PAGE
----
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Iran and Islamic Terrorism in Latin America: An Emerging Threat?

July 17, 2008

Iran and Islamic Terrorism in Latin America:
An Emerging Threat?

***As Prepared for Delivery***

Remarks before the American Jewish Committee
Greater Miami and Broward Chapter

Eric Farnsworth
July 17, 2008

Thank you very much, Juan, for your kind words, and for hosting this important program this evening. It’s good to be with you, and it’s particularly gratifying to be on such an impressive panel with Claudio Grossman and Patricia Poleo, both of whom have been absolute stalwarts in the fight for justice, transparency, and human rights across the Americas.

Of course it’s good to be out of Washington, where the political moment has taken over. I suspect Claudio may feel the same way. You might have heard there’s an election going on. But at least you know who your friends are up in Washington, because they’re the ones who stab you…in the chest.  

The topic we are discussing this evening is an important one. In fact, one of the columns I wrote for PODER magazine last autumn, entitled, “The Company We Keep,” addressed Iran’s emerging profile in the Americas, in the wake of President Mahmoud Ahmadinejad’s infamous speeches in New York at the United Nations and at Columbia University, followed immediately by his travel to Latin America. So the topic of discussion this evening has been much on my mind in the past year, and this program is timely, particularly as we head into elections in the United States and both campaigns are developing their policy stances on the Americas.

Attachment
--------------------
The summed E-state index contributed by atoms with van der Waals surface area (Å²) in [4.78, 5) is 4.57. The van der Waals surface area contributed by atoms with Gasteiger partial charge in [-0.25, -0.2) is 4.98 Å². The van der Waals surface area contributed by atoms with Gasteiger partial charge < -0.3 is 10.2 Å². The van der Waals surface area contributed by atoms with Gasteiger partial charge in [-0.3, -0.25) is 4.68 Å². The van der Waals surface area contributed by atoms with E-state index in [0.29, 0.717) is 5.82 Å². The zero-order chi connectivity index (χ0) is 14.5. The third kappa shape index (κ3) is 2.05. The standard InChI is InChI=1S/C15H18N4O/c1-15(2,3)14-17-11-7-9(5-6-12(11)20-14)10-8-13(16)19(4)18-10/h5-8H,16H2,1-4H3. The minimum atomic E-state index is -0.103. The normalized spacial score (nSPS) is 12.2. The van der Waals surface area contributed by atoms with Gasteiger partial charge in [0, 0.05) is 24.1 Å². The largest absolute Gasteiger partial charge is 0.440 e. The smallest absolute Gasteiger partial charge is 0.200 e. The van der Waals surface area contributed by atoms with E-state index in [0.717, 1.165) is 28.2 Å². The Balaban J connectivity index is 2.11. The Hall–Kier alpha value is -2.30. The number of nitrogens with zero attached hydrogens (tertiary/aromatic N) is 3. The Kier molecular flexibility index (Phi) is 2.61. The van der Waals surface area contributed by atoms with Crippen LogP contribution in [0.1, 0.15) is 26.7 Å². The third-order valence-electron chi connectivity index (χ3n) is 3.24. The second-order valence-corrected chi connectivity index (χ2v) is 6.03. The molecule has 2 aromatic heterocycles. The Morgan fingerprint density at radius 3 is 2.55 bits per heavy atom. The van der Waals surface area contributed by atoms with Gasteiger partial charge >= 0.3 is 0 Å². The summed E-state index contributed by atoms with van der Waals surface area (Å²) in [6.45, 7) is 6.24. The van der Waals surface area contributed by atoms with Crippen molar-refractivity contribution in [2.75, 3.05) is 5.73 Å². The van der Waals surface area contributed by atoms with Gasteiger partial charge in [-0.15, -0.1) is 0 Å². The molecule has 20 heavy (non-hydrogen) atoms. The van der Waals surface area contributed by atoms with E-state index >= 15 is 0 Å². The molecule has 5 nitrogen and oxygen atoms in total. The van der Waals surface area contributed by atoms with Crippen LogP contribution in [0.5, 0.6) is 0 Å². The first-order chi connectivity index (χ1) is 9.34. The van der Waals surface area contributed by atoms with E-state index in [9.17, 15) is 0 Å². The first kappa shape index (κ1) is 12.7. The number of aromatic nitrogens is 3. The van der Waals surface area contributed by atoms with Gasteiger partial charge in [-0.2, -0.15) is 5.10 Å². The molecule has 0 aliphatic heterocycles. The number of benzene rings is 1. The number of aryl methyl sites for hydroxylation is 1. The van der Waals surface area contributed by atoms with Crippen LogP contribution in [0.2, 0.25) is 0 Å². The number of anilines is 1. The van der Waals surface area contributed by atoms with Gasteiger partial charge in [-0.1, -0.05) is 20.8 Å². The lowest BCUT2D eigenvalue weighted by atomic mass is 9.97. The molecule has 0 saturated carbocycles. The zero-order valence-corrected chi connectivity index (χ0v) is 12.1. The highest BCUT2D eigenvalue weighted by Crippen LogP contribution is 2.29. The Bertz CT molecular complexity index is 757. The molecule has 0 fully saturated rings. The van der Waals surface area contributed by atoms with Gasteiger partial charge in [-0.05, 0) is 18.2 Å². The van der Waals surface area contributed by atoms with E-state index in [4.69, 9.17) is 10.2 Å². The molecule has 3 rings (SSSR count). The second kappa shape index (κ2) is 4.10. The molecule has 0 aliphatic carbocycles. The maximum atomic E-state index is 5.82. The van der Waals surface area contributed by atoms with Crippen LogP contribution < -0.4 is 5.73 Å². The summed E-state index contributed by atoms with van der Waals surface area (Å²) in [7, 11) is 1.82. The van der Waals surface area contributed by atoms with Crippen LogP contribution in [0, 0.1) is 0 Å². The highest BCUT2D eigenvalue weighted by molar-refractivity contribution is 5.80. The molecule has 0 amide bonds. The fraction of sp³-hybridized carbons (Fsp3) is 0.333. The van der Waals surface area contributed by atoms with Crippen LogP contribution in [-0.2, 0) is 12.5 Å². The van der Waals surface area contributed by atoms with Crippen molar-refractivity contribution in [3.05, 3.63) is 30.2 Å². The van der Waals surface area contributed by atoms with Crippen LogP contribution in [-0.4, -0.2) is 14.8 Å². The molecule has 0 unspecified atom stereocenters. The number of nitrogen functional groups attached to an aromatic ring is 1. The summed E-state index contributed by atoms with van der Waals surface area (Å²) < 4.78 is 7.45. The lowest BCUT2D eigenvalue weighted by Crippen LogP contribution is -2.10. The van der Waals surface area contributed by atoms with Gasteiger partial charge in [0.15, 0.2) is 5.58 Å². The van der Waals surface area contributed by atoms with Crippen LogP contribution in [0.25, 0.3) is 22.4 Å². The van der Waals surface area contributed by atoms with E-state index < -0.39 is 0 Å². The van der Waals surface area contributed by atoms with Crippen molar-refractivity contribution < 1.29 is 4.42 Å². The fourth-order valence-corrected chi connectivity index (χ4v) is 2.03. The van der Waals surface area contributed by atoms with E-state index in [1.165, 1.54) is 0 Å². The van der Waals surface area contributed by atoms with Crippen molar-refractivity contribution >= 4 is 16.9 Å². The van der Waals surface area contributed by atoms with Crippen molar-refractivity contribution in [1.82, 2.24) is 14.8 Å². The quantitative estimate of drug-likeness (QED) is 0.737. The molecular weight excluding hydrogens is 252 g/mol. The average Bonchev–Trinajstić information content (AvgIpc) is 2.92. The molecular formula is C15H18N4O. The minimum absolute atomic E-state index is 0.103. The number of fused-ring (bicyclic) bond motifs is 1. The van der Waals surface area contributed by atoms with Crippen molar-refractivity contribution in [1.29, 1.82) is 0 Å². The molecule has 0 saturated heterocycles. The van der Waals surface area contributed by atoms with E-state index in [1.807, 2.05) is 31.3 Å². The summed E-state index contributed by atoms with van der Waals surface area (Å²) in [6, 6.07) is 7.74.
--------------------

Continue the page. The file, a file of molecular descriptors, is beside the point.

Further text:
And I also want to both highlight and thank the AJC and its partners for keeping these issues alive until justice is done. Can it really be that the bombing of the AMIA Jewish Community Center in Buenos Aires was 14 years ago, and the perpetrators have still not been brought to justice? But for the good work of the AJC and others, the bombing and also the bombing of the Israeli Embassy in Argentina—the only instances of global reach terrorism in the Americas prior to 9/11—may well have been pushed aside.

But we have not forgotten—and we cannot forget. Indeed, in the words of Edmund Burke, “[The only thing] necessary for evil to succeed is that good men do nothing.” Albert Einstein expressed much the same idea when he said that, “The world is a dangerous place to live, not because of the people who are evil, but because of the people who don't do anything about it.”

And this is what I want to discuss with you this evening. We know that there are bad actors in the Americas. There have always been bad actors, and there always will be. The question is not whether there are bad actors with ill intent. The question, rather, is what will the Americas do?